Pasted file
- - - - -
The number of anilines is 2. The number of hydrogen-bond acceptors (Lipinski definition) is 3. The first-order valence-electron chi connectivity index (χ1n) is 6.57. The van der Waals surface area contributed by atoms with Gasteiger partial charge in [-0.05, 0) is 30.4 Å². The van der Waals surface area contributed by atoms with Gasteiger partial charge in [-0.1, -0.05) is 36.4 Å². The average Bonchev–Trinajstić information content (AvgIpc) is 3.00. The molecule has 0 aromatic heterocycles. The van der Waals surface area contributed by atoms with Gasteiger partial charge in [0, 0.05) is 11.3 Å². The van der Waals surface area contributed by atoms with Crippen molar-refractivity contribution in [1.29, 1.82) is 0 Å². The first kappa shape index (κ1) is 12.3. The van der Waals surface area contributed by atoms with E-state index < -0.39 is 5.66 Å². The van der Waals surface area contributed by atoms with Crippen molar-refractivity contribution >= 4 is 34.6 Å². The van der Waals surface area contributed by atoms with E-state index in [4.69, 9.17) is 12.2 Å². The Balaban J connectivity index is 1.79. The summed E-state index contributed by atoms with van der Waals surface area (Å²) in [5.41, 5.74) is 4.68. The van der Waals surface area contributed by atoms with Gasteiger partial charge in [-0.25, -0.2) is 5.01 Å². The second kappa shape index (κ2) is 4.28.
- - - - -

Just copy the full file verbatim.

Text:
The number of anilines is 2. The number of hydrogen-bond acceptors (Lipinski definition) is 3. The first-order valence-electron chi connectivity index (χ1n) is 6.57. The van der Waals surface area contributed by atoms with Gasteiger partial charge in [-0.05, 0) is 30.4 Å². The van der Waals surface area contributed by atoms with Gasteiger partial charge in [-0.1, -0.05) is 36.4 Å². The average Bonchev–Trinajstić information content (AvgIpc) is 3.00. The molecule has 0 aromatic heterocycles. The van der Waals surface area contributed by atoms with Gasteiger partial charge in [0, 0.05) is 11.3 Å². The van der Waals surface area contributed by atoms with Crippen molar-refractivity contribution in [1.29, 1.82) is 0 Å². The first kappa shape index (κ1) is 12.3. The van der Waals surface area contributed by atoms with E-state index < -0.39 is 5.66 Å². The van der Waals surface area contributed by atoms with Crippen molar-refractivity contribution >= 4 is 34.6 Å². The van der Waals surface area contributed by atoms with E-state index in [4.69, 9.17) is 12.2 Å². The Balaban J connectivity index is 1.79. The summed E-state index contributed by atoms with van der Waals surface area (Å²) in [5.41, 5.74) is 4.68. The van der Waals surface area contributed by atoms with Gasteiger partial charge in [-0.25, -0.2) is 5.01 Å². The second kappa shape index (κ2) is 4.28.